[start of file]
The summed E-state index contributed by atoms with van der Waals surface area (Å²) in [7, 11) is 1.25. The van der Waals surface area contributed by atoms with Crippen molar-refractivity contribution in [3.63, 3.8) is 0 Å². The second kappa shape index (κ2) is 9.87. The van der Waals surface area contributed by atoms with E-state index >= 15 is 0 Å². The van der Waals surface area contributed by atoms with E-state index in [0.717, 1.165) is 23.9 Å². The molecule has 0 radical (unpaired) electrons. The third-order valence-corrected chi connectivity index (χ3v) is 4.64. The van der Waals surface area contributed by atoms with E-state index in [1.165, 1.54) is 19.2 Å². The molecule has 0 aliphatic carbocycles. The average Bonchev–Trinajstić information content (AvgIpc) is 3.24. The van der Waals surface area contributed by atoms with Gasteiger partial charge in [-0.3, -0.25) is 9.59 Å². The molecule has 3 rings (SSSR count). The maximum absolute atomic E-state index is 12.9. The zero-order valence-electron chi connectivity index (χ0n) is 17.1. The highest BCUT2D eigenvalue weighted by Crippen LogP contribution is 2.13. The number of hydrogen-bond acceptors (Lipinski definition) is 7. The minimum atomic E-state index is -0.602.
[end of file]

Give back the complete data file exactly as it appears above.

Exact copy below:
The summed E-state index contributed by atoms with van der Waals surface area (Å²) in [7, 11) is 1.25. The van der Waals surface area contributed by atoms with Crippen molar-refractivity contribution in [3.63, 3.8) is 0 Å². The second kappa shape index (κ2) is 9.87. The van der Waals surface area contributed by atoms with E-state index >= 15 is 0 Å². The van der Waals surface area contributed by atoms with E-state index in [0.717, 1.165) is 23.9 Å². The molecule has 0 radical (unpaired) electrons. The third-order valence-corrected chi connectivity index (χ3v) is 4.64. The van der Waals surface area contributed by atoms with E-state index in [1.165, 1.54) is 19.2 Å². The molecule has 0 aliphatic carbocycles. The average Bonchev–Trinajstić information content (AvgIpc) is 3.24. The van der Waals surface area contributed by atoms with Gasteiger partial charge in [-0.3, -0.25) is 9.59 Å². The molecule has 3 rings (SSSR count). The maximum absolute atomic E-state index is 12.9. The zero-order valence-electron chi connectivity index (χ0n) is 17.1. The highest BCUT2D eigenvalue weighted by Crippen LogP contribution is 2.13. The number of hydrogen-bond acceptors (Lipinski definition) is 7. The minimum atomic E-state index is -0.602.